“Other provisions of the Constitution also check congressional overreaching,” Ginsburg wrote. “A mandate to purchase a particular product would be unconstitutional if, for example, the edict impermissibly abridged the freedom of speech, interfered with the free exercise of religion or infringed on a liberty interest protected by the Due Process Clause.”
The phrasing caught the eye of many opponents of the law.
“You can never know the motivation of the justices, but the fact that she put that in there seems to me a suggestion to the administration that you need to find a way to figure this out,” said Grace-Marie Turner, president of the Galen Institute. “It’s just such a direct affront to the First Amendment.”
“I think the justices are aware that there are these HHS mandate cases out there,” said Eric Rassbach, deputy general counsel at the Becket Fund, which is representing the plaintiffs in four of the cases. “They’re going to be dealing with the Affordable Care Act cases for several years.”
Don’t forget that this is the same court that delivered an embarrassing and unanimous slap at the Department of Justice for its attempt to apply EEOC laws to churches in their employment of ministers — and, importantly, others as well. In that 9-0 decision in January, the court ruled that religious organizations had a First Amendment right to determine their own hiring policies as part of their religious expression. Quite to the point of this controversy, Hosanna-Tabor Evangelical Lutheran Church and School v. EEOC did not involve an actual minister within the four walls of a church, but a teacher at a school of the kind that would be entirely subject to the HHS contraception mandate. Walter Olson at Cato described the case prior to the decision:
A Michigan teacher who taught a mix of secular and religious topics at a (now-closed) religious grade school filed suit against the school over alleged retaliation under the Americans with Disabilities Act. The church had designated her particular teaching position (unlike some others) as reserved for persons with a “calling,” and it deemed her not to have such a calling, given her willingness to resort to court action rather than internal church dispute mechanisms. But perhaps the school had erred by reserving the position for persons with a calling. If so, who should decide where to draw the line? The federal Equal Employment Opportunity Commission? A federal court that might be unfamiliar with, or unsympathetic to, church doctrine?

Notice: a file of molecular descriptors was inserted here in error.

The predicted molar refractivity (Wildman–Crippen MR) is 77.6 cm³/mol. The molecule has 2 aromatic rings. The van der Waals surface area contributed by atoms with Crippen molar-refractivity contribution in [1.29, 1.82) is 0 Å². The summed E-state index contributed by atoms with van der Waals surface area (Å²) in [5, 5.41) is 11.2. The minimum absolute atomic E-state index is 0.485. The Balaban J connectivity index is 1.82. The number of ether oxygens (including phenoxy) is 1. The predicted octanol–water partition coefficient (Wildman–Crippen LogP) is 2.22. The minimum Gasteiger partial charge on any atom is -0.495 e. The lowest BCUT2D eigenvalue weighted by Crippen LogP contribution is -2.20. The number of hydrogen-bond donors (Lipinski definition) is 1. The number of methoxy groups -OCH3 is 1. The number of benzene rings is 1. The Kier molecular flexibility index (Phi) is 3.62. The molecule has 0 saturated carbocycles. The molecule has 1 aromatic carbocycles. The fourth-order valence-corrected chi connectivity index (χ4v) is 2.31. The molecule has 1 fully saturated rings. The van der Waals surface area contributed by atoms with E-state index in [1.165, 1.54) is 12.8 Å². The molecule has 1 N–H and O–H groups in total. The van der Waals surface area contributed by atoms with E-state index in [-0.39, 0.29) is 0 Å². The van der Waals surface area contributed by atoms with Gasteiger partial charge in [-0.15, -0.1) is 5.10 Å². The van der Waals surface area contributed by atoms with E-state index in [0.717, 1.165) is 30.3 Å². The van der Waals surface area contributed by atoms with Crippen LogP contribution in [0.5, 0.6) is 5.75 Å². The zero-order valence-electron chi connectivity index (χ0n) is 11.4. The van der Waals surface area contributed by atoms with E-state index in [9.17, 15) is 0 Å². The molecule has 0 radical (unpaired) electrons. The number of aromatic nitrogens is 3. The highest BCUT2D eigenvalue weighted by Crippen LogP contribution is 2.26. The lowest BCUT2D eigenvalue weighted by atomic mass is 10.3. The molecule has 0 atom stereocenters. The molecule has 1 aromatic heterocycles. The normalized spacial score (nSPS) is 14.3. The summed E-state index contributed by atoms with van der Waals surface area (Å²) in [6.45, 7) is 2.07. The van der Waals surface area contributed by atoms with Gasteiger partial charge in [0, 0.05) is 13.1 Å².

Had the Obama administration sought to sidestep culture-war politics and buff up its pluralist credentials, it might have urged the high court to read the ministerial exception broadly to include jobs including religious instruction, or at least urge it to decide the case at hand narrowly. Instead, it astonished some onlookers by urging the Court to reconsider the ministerial exception entirely.
If Ginsburg was trying to send a message to the Obama administration, she must have been mystified as to why it was necessary to do so. Hosanna-Tabor should have been message enough. Clearly, the administration will lose in federal court, and lose big. If they’re bothering to read the opinions in the ACA decision, the geniuses who thought up the incredibly narrow and repulsive religious exemption to the HHS contraception mandate had better start working on an exit strategy from it — when it still might do Obama some political good.